Prospective Graduate Students

I am always pleased to hear of prospective students considering graduate training in the Department of Sociology and The Carolina Population Center (CPC). I receive many, many emails from students expressing interest in working with me or learning more about our programs, so I am unable to directly respond to everyone, especially before knowing if you are admitted or not. Therefore, I provide answers to common questions here. I also encourage you to check the websites hyperlinked above for program and funding details, and please direct any general questions about the training programs to either Leah Elms (leahelms@email.unc.edu) in Sociology or Jan Hendrickson-Smith (jhsmith@unc.edu) at CPC.

Am I accepting or working with new graduate students next year?
I consider new students every year. I very much enjoy mentoring and collaboration, and I am always looking for talented and highly motivated students whose interests overlap with mine. I am sometimes on our department’s admissions committee, but even when I am not, the committee will forward me applications to review from promising students who have indicated an interest in working with me or have similar interests to mine. Our department will assign advisors to incoming students based on interests, but it is not uncommon for one’s advisor to change as students refine their interests and who might be the best fit for their professional goals and working style.

For what reasons might one apply for a predoctoral traineeship at CPC, and how does that work?
Much of my own research takes a population perspective, meaning I am interested in religious and family dynamics in the general population and how they are related. I often use representative, general population survey data analyses in my projects, and employ methods common to a demographic approach (e.g., event history models). I was trained as a demographer, am a member of the Population Association of America, attend their annual meetings, and publish in demographic journals. If you are interested in doing work like mine, it is likely you are interested in population science training, but not necessarily. If you are unfamiliar with a demographic approach (like I was as an incoming graduate student), do some research to see if this perspective appeals to you as a career path. Look at my publications in population journals or using demographic methods. Read up on the Population Association of America and browse a recent program to see the kinds of topics being studied by demographers. Peruse the website of the Population Section of the American Sociological Association. If after all of this, you are interested in the CPC Predoctoral Training Program, make note of the deadline for traineeship applications, and you will need to contact me or another CPC Faculty Fellow to request our support as your preceptor. I will reply to those emails, but do not hesitate to contact me a second time, if you have not heard back from me in a reasonably timely manner. Also, if you are not sure about the alignment of your interests and a population perspective, you can always explore the option in your first year at Carolina and apply to start a traineeship in your second year.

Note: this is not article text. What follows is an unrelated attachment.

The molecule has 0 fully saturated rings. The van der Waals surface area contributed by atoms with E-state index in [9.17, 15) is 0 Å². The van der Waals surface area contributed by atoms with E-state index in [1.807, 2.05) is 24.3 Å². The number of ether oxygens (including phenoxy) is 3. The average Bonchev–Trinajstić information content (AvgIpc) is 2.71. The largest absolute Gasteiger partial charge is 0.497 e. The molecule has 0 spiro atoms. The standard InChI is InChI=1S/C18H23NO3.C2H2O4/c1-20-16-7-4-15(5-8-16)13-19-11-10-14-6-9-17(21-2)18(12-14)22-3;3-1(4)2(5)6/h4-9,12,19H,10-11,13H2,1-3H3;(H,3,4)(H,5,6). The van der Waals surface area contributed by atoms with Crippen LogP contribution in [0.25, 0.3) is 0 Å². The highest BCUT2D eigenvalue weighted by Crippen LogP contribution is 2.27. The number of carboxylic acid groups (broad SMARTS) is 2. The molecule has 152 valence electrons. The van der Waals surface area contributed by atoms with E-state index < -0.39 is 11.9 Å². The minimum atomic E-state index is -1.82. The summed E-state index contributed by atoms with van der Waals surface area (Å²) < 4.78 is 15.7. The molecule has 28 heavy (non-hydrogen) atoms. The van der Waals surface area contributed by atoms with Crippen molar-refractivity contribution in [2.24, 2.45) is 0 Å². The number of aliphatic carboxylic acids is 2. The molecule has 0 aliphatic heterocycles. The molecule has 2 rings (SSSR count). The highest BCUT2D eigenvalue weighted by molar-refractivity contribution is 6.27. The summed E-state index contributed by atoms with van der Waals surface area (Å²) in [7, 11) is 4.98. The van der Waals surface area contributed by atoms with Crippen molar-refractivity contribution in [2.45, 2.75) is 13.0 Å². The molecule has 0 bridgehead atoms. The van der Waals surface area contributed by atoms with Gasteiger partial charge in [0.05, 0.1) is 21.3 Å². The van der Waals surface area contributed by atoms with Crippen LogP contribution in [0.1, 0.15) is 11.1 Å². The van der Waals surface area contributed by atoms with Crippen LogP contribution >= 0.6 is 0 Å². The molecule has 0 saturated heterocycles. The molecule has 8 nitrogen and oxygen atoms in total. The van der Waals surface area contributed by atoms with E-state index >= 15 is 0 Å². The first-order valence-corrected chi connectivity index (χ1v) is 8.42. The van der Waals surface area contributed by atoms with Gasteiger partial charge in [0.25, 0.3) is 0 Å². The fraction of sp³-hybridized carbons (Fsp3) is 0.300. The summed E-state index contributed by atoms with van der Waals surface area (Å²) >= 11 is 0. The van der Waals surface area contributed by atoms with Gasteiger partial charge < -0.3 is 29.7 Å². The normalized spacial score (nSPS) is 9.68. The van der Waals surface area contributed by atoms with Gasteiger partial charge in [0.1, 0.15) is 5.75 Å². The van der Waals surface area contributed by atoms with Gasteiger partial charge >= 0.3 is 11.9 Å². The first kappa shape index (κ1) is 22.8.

What advice would I give on how to prepare the best possible application?
Our department rarely admits even the most highly qualified candidates who have little perceivable overlap with faculty in interests. In fact, I would not recommend applying somewhere without two to three scholars with whom you would be excited to work. This means you need to be explicit in your application about why our program and my or other faculty expertise is ideal for your training and professional goals. Specifically, give names of two or three faculty with whom you would like to work and explain why. Cite specific faculty projects or research topics when possible.

Best wishes in your academic endeavors!